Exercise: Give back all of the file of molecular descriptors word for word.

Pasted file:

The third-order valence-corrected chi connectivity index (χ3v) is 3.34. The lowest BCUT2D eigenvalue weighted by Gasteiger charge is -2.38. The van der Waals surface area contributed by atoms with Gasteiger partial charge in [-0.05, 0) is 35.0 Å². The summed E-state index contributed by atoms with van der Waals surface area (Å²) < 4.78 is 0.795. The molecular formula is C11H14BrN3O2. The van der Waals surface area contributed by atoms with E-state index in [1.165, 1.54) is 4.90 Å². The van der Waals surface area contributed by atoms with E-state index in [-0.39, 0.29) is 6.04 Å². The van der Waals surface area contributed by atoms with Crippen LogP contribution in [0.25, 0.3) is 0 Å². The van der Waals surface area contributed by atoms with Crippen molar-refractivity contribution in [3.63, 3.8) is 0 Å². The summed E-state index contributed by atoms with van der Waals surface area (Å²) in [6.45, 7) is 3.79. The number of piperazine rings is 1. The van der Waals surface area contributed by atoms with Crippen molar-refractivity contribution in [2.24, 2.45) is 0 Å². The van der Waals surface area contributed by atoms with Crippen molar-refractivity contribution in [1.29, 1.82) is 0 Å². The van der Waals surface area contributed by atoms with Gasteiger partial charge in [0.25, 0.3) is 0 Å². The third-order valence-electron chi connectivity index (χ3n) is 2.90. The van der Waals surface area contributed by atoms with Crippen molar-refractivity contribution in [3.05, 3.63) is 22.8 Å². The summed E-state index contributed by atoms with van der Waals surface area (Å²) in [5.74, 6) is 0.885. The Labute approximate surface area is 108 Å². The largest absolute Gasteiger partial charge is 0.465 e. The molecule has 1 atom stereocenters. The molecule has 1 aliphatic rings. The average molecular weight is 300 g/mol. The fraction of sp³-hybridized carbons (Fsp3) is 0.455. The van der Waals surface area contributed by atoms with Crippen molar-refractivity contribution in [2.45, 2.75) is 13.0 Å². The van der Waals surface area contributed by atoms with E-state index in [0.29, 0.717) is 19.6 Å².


The third-order valence-corrected chi connectivity index (χ3v) is 3.34. The lowest BCUT2D eigenvalue weighted by Gasteiger charge is -2.38. The van der Waals surface area contributed by atoms with Gasteiger partial charge in [-0.05, 0) is 35.0 Å². The summed E-state index contributed by atoms with van der Waals surface area (Å²) < 4.78 is 0.795. The molecular formula is C11H14BrN3O2. The van der Waals surface area contributed by atoms with E-state index in [1.165, 1.54) is 4.90 Å². The van der Waals surface area contributed by atoms with E-state index in [-0.39, 0.29) is 6.04 Å². The van der Waals surface area contributed by atoms with Crippen LogP contribution in [0.25, 0.3) is 0 Å². The van der Waals surface area contributed by atoms with Crippen molar-refractivity contribution in [3.63, 3.8) is 0 Å². The summed E-state index contributed by atoms with van der Waals surface area (Å²) in [6.45, 7) is 3.79. The number of piperazine rings is 1. The van der Waals surface area contributed by atoms with Crippen molar-refractivity contribution in [2.24, 2.45) is 0 Å². The van der Waals surface area contributed by atoms with Crippen molar-refractivity contribution in [1.29, 1.82) is 0 Å². The van der Waals surface area contributed by atoms with Gasteiger partial charge in [0.25, 0.3) is 0 Å². The third-order valence-electron chi connectivity index (χ3n) is 2.90. The van der Waals surface area contributed by atoms with Crippen molar-refractivity contribution in [3.05, 3.63) is 22.8 Å². The summed E-state index contributed by atoms with van der Waals surface area (Å²) in [5.74, 6) is 0.885. The Labute approximate surface area is 108 Å². The largest absolute Gasteiger partial charge is 0.465 e. The molecule has 1 atom stereocenters. The molecule has 1 aliphatic rings. The average molecular weight is 300 g/mol. The fraction of sp³-hybridized carbons (Fsp3) is 0.455. The van der Waals surface area contributed by atoms with Crippen molar-refractivity contribution in [2.45, 2.75) is 13.0 Å². The van der Waals surface area contributed by atoms with E-state index in [0.29, 0.717) is 19.6 Å².